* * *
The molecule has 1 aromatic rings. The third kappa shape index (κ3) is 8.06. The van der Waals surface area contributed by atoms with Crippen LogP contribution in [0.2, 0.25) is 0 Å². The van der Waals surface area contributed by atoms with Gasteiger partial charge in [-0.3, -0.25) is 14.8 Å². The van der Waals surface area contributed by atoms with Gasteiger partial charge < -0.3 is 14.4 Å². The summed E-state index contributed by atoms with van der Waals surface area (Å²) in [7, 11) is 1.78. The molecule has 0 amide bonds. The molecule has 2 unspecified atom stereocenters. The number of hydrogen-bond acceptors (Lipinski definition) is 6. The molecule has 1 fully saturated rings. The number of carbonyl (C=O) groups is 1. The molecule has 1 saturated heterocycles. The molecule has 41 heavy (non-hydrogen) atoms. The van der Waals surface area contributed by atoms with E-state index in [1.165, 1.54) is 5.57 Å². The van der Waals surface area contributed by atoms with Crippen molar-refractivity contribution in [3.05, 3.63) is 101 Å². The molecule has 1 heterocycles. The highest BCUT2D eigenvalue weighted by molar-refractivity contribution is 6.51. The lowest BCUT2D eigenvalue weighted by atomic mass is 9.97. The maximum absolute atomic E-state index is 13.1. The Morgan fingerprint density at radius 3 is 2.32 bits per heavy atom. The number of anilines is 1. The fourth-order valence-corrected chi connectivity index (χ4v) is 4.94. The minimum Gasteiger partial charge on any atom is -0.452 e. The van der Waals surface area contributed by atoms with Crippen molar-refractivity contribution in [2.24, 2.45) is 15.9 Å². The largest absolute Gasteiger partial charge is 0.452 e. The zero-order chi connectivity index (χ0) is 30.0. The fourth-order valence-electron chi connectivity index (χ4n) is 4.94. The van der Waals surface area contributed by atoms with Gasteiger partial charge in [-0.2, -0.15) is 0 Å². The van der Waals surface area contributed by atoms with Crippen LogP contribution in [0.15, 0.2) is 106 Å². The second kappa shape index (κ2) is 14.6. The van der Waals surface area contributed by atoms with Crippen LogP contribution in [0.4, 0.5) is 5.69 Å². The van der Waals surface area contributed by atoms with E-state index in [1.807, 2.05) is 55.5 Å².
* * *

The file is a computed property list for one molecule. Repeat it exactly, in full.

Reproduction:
The molecule has 1 aromatic rings. The third kappa shape index (κ3) is 8.06. The van der Waals surface area contributed by atoms with Crippen LogP contribution in [0.2, 0.25) is 0 Å². The van der Waals surface area contributed by atoms with Gasteiger partial charge in [-0.3, -0.25) is 14.8 Å². The van der Waals surface area contributed by atoms with Gasteiger partial charge < -0.3 is 14.4 Å². The summed E-state index contributed by atoms with van der Waals surface area (Å²) in [7, 11) is 1.78. The molecule has 0 amide bonds. The molecule has 2 unspecified atom stereocenters. The number of hydrogen-bond acceptors (Lipinski definition) is 6. The molecule has 1 fully saturated rings. The number of carbonyl (C=O) groups is 1. The molecule has 1 saturated heterocycles. The molecule has 41 heavy (non-hydrogen) atoms. The van der Waals surface area contributed by atoms with E-state index in [1.165, 1.54) is 5.57 Å². The van der Waals surface area contributed by atoms with Crippen molar-refractivity contribution in [3.05, 3.63) is 101 Å². The molecule has 1 heterocycles. The highest BCUT2D eigenvalue weighted by molar-refractivity contribution is 6.51. The lowest BCUT2D eigenvalue weighted by atomic mass is 9.97. The maximum absolute atomic E-state index is 13.1. The Morgan fingerprint density at radius 3 is 2.32 bits per heavy atom. The number of anilines is 1. The fourth-order valence-corrected chi connectivity index (χ4v) is 4.94. The minimum Gasteiger partial charge on any atom is -0.452 e. The van der Waals surface area contributed by atoms with Crippen molar-refractivity contribution in [2.24, 2.45) is 15.9 Å². The largest absolute Gasteiger partial charge is 0.452 e. The zero-order chi connectivity index (χ0) is 30.0. The fourth-order valence-electron chi connectivity index (χ4n) is 4.94. The van der Waals surface area contributed by atoms with Gasteiger partial charge in [-0.2, -0.15) is 0 Å². The van der Waals surface area contributed by atoms with Crippen LogP contribution in [0.15, 0.2) is 106 Å². The second kappa shape index (κ2) is 14.6. The van der Waals surface area contributed by atoms with Crippen LogP contribution in [0.4, 0.5) is 5.69 Å². The van der Waals surface area contributed by atoms with E-state index in [1.807, 2.05) is 55.5 Å².